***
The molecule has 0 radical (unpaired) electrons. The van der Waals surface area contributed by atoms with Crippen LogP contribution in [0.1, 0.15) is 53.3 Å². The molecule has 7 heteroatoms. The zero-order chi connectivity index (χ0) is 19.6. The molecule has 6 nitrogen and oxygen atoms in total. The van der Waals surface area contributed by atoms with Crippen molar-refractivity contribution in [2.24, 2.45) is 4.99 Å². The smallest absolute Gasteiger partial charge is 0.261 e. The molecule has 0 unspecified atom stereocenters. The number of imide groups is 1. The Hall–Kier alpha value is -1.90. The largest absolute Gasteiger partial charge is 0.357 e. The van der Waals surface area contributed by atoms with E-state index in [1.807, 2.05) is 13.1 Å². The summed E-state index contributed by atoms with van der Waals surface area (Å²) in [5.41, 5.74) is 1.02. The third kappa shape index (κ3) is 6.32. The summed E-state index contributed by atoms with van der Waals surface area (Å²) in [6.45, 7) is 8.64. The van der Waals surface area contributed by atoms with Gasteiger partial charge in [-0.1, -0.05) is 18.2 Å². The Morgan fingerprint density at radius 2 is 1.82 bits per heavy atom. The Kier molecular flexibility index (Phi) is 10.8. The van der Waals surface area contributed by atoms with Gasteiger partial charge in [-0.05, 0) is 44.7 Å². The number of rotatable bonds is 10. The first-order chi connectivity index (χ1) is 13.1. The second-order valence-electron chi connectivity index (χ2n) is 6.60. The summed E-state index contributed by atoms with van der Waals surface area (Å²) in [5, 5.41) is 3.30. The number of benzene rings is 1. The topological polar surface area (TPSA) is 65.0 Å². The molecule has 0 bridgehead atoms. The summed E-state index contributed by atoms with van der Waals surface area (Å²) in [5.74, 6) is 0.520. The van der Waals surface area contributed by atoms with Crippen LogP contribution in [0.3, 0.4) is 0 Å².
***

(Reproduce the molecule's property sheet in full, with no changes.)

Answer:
The molecule has 0 radical (unpaired) electrons. The van der Waals surface area contributed by atoms with Crippen LogP contribution in [0.1, 0.15) is 53.3 Å². The molecule has 7 heteroatoms. The zero-order chi connectivity index (χ0) is 19.6. The molecule has 6 nitrogen and oxygen atoms in total. The van der Waals surface area contributed by atoms with Crippen molar-refractivity contribution in [2.24, 2.45) is 4.99 Å². The smallest absolute Gasteiger partial charge is 0.261 e. The molecule has 0 unspecified atom stereocenters. The number of imide groups is 1. The Hall–Kier alpha value is -1.90. The largest absolute Gasteiger partial charge is 0.357 e. The van der Waals surface area contributed by atoms with E-state index in [1.807, 2.05) is 13.1 Å². The summed E-state index contributed by atoms with van der Waals surface area (Å²) in [5.41, 5.74) is 1.02. The third kappa shape index (κ3) is 6.32. The summed E-state index contributed by atoms with van der Waals surface area (Å²) in [6.45, 7) is 8.64. The van der Waals surface area contributed by atoms with Gasteiger partial charge in [-0.1, -0.05) is 18.2 Å². The Morgan fingerprint density at radius 2 is 1.82 bits per heavy atom. The Kier molecular flexibility index (Phi) is 10.8. The van der Waals surface area contributed by atoms with Gasteiger partial charge in [-0.05, 0) is 44.7 Å². The number of rotatable bonds is 10. The first-order chi connectivity index (χ1) is 13.1. The second-order valence-electron chi connectivity index (χ2n) is 6.60. The summed E-state index contributed by atoms with van der Waals surface area (Å²) in [5, 5.41) is 3.30. The number of benzene rings is 1. The topological polar surface area (TPSA) is 65.0 Å². The molecule has 0 bridgehead atoms. The summed E-state index contributed by atoms with van der Waals surface area (Å²) in [5.74, 6) is 0.520. The van der Waals surface area contributed by atoms with Crippen LogP contribution in [0.3, 0.4) is 0 Å².